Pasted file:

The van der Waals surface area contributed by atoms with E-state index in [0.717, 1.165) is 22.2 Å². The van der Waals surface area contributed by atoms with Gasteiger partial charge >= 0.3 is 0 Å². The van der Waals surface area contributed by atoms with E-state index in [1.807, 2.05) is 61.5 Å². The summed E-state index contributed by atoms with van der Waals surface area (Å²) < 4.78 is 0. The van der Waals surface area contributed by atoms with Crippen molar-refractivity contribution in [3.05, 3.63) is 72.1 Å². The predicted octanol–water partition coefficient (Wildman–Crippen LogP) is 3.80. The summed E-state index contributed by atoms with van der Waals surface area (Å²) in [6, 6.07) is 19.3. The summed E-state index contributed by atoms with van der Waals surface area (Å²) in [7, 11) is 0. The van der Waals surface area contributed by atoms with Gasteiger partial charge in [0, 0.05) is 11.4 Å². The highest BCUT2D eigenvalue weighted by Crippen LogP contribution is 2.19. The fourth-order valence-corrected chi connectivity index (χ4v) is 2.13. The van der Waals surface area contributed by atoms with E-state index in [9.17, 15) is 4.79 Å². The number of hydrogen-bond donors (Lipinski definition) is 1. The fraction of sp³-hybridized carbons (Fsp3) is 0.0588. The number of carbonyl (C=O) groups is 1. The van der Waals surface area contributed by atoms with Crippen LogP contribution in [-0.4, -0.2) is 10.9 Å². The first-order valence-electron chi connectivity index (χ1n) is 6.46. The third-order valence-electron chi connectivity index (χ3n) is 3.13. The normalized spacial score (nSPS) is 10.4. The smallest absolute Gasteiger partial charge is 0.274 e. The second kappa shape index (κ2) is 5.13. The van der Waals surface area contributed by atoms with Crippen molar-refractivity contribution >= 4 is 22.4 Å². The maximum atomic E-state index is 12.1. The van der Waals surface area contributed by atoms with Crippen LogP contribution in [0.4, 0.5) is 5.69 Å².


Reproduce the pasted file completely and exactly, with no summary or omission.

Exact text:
The van der Waals surface area contributed by atoms with E-state index in [0.717, 1.165) is 22.2 Å². The van der Waals surface area contributed by atoms with Gasteiger partial charge >= 0.3 is 0 Å². The van der Waals surface area contributed by atoms with E-state index in [1.807, 2.05) is 61.5 Å². The summed E-state index contributed by atoms with van der Waals surface area (Å²) < 4.78 is 0. The van der Waals surface area contributed by atoms with Crippen molar-refractivity contribution in [3.05, 3.63) is 72.1 Å². The predicted octanol–water partition coefficient (Wildman–Crippen LogP) is 3.80. The summed E-state index contributed by atoms with van der Waals surface area (Å²) in [6, 6.07) is 19.3. The summed E-state index contributed by atoms with van der Waals surface area (Å²) in [7, 11) is 0. The van der Waals surface area contributed by atoms with Gasteiger partial charge in [0, 0.05) is 11.4 Å². The highest BCUT2D eigenvalue weighted by Crippen LogP contribution is 2.19. The fourth-order valence-corrected chi connectivity index (χ4v) is 2.13. The van der Waals surface area contributed by atoms with E-state index in [9.17, 15) is 4.79 Å². The number of hydrogen-bond donors (Lipinski definition) is 1. The fraction of sp³-hybridized carbons (Fsp3) is 0.0588. The number of carbonyl (C=O) groups is 1. The van der Waals surface area contributed by atoms with Crippen LogP contribution in [-0.4, -0.2) is 10.9 Å². The first-order valence-electron chi connectivity index (χ1n) is 6.46. The third-order valence-electron chi connectivity index (χ3n) is 3.13. The normalized spacial score (nSPS) is 10.4. The smallest absolute Gasteiger partial charge is 0.274 e. The second kappa shape index (κ2) is 5.13. The van der Waals surface area contributed by atoms with Crippen molar-refractivity contribution >= 4 is 22.4 Å². The maximum atomic E-state index is 12.1. The van der Waals surface area contributed by atoms with Crippen LogP contribution in [0.4, 0.5) is 5.69 Å².